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Supreme Court, Appellate Division, Third Department, New York.

The PEOPLE of the State of New York, Respondent, v. Amie L. SOREY, Appellant.

Decided: October 23, 2008

Before:  SPAIN, J.P., LAHTINEN, KANE, MALONE JR. and STEIN, JJ. Cheryl E. Rodgers, Hoosick Falls, for appellant. Robert M. Carney, District Attorney, Schenectady (Alfred D. Chapleau of counsel), for respondent.

Appeal from a judgment of the County Court of Schenectady County (Drago, J.), rendered July 3, 2007, convicting defendant upon her plea of guilty of the crime of attempted burglary in the second degree.

Defendant was charged by indictment with conspiracy in the fourth degree, two counts of attempted robbery in the second degree, two counts of burglary in the second degree, possession of burglar's tools, hindering prosecution in the second degree and tampering with physical evidence based upon her role as the getaway car driver in an attempted home invasion robbery that resulted in the death of one accomplice.   Pursuant to a negotiated plea agreement and in full satisfaction of the indictment, defendant pleaded guilty to attempted burglary in the second degree, waiving her right to appeal, and was thereafter sentenced as a second felony offender to six years in prison, with five years of postrelease supervision.   Defendant now appeals, alleging that she was mentally incompetent at the time she entered her guilty plea and that she was denied the effective assistance of counsel.

 Initially, defendant's challenge to the voluntariness of her plea, although not precluded by her waiver of her right to appeal, is not preserved for this Court's review as she failed to move to either withdraw her plea or to vacate the judgment of conviction (see People v. Cardinale, 43 A.D.3d 558, 559, 840 N.Y.S.2d 496 [2007], lv. denied 9 N.Y.3d 1005, 850 N.Y.S.2d 393, 880 N.E.2d 879 [2007];  People v. Scott, 12 A.D.3d 716, 717, 783 N.Y.S.2d 477 [2004] ).   In any event, we would find that defendant voluntarily entered a knowing and intelligent guilty plea.   Although the record reveals that defendant has a history of depression for which she takes medication, such history does not necessarily render defendant mentally incompetent to enter a knowing, intelligent and voluntary guilty plea (see People v. Harrison, 52 A.D.3d 969, 970, 859 N.Y.S.2d 511 [2008], lv. denied 11 N.Y.3d 737, 864 N.Y.S.2d 395, 894 N.E.2d 659 [2008];  People v. Mears, 16 A.D.3d 917, 918, 791 N.Y.S.2d 725 [2005] ).   Defendant actively participated in the plea colloquy, intelligently responded to County Court's questions, indicated that she understood the consequences of pleading guilty and affirmatively stated that her medications did not affect her ability to comprehend the proceedings or her ability to enter a guilty plea.   As there is nothing in the record to indicate that defendant lacked the capacity to enter a knowing and voluntary plea, we would also find that County Court did not abuse its discretion by accepting defendant's plea without ordering a CPL article 730 competency hearing (see People v. Harrison, 52 A.D.3d at 970, 859 N.Y.S.2d 511;   People v. Mears, 16 A.D.3d at 918, 791 N.Y.S.2d 725).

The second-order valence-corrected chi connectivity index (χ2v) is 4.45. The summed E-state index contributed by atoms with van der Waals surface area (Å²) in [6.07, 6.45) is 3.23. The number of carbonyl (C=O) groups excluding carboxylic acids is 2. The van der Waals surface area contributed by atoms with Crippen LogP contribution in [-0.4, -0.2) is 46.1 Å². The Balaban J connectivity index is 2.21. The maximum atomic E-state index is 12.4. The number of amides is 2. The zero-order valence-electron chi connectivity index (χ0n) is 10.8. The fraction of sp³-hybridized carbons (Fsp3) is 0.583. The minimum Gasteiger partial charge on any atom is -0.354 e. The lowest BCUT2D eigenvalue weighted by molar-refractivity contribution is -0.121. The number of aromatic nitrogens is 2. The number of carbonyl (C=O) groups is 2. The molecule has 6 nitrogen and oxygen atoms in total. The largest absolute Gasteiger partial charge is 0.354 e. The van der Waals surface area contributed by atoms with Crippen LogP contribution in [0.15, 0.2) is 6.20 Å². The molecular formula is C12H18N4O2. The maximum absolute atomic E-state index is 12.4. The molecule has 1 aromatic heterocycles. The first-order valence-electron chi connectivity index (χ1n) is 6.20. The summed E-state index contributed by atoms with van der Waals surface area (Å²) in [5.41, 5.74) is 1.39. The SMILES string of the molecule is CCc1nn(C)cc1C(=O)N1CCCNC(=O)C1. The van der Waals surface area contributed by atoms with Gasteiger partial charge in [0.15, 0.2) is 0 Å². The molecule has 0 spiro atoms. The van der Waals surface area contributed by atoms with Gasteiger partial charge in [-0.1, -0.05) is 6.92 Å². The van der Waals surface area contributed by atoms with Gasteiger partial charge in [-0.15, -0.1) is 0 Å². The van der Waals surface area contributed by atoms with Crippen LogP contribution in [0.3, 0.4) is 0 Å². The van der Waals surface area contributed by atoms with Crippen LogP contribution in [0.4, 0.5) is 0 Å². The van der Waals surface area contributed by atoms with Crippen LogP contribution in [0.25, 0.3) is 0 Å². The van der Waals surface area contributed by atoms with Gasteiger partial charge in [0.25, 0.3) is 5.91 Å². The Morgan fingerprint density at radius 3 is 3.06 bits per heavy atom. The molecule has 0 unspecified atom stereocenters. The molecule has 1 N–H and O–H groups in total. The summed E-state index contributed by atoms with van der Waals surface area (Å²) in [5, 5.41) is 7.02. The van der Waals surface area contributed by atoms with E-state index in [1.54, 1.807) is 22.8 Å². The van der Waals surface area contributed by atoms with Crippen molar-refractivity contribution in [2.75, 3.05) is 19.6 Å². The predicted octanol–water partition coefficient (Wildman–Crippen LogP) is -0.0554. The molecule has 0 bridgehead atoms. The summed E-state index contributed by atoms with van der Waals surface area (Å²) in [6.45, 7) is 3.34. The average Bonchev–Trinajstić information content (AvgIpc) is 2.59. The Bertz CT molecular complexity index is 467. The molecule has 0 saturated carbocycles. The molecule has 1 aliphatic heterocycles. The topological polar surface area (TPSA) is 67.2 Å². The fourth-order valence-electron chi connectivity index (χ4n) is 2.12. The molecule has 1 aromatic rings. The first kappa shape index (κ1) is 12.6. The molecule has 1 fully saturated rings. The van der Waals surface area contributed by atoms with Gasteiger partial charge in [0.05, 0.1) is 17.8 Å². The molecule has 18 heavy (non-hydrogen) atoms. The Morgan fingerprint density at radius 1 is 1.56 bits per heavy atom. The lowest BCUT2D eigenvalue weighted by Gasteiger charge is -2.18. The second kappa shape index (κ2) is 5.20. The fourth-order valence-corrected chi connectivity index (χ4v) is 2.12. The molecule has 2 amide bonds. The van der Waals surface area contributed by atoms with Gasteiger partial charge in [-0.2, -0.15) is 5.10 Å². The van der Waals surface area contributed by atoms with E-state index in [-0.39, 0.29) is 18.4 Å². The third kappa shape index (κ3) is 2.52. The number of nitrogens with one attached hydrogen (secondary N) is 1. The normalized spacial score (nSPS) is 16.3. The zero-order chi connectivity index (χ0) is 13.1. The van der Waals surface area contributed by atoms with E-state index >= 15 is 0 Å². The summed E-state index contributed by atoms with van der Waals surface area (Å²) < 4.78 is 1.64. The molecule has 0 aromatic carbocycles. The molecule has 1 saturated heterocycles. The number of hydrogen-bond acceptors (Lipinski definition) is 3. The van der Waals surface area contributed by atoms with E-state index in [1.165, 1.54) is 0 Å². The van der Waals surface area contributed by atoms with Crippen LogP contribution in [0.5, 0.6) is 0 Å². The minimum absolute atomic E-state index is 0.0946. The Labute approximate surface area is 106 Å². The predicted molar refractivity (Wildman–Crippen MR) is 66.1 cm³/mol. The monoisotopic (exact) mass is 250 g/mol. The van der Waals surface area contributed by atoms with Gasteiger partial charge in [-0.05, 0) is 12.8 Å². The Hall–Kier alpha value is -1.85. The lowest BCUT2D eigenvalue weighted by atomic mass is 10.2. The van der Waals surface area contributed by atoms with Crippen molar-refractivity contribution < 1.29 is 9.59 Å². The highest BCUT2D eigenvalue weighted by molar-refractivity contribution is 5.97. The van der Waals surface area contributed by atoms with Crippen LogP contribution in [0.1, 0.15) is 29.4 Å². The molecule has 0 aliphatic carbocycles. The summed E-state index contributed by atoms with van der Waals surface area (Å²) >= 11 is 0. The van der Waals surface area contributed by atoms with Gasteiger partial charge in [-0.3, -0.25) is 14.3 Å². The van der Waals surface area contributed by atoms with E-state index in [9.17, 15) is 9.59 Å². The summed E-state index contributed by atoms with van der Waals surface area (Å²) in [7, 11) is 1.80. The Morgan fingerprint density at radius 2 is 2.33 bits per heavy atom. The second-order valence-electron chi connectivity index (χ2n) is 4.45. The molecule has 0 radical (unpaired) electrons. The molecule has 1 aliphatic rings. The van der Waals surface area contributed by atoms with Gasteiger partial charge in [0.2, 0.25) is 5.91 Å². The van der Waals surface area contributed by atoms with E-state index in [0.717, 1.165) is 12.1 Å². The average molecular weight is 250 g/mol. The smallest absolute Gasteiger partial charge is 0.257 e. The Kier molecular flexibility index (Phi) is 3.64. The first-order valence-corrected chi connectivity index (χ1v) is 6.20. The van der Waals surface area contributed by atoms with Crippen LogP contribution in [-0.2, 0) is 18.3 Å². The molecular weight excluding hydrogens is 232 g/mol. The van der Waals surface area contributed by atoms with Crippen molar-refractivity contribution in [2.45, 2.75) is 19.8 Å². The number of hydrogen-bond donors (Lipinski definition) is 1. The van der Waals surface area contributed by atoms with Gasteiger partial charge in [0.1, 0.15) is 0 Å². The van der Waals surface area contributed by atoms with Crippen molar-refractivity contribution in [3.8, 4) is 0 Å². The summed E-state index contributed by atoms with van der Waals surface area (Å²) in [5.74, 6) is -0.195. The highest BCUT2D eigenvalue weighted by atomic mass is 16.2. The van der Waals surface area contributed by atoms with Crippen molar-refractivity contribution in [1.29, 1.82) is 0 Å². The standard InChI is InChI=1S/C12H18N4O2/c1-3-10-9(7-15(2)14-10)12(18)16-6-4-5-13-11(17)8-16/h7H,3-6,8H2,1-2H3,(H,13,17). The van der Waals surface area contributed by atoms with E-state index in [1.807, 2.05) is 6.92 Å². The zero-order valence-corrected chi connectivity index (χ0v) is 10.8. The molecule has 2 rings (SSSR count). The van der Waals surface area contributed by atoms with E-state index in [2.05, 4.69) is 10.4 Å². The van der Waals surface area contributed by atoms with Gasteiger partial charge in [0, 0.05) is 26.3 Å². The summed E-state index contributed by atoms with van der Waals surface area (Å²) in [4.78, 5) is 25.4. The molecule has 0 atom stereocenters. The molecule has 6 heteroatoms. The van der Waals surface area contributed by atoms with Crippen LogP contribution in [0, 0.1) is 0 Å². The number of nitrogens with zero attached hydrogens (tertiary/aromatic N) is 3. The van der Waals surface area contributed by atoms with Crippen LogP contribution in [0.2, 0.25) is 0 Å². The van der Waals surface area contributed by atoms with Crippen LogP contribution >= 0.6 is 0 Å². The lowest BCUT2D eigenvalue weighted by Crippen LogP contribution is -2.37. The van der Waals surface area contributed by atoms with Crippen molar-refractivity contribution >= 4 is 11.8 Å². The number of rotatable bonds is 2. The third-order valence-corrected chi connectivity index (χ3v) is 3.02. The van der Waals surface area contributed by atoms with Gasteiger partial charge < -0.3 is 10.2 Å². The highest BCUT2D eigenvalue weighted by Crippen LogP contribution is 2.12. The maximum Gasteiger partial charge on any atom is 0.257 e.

Finally, although defendant's claim that she was denied the effective assistance of counsel is likewise unpreserved, were we to consider it, we would find it to be without merit.   Counsel made appropriate pretrial motions and was able to negotiate a fair and favorable plea agreement, despite defendant's lengthy criminal history.   Under these circumstances, it cannot be said that defendant was not provided with meaningful representation (see People v. Kagonyera, 23 A.D.3d 840, 841, 803 N.Y.S.2d 807 [2005];  People v. Scott, 12 A.D.3d at 717-718, 783 N.Y.S.2d 477).

ORDERED that the judgment is affirmed.



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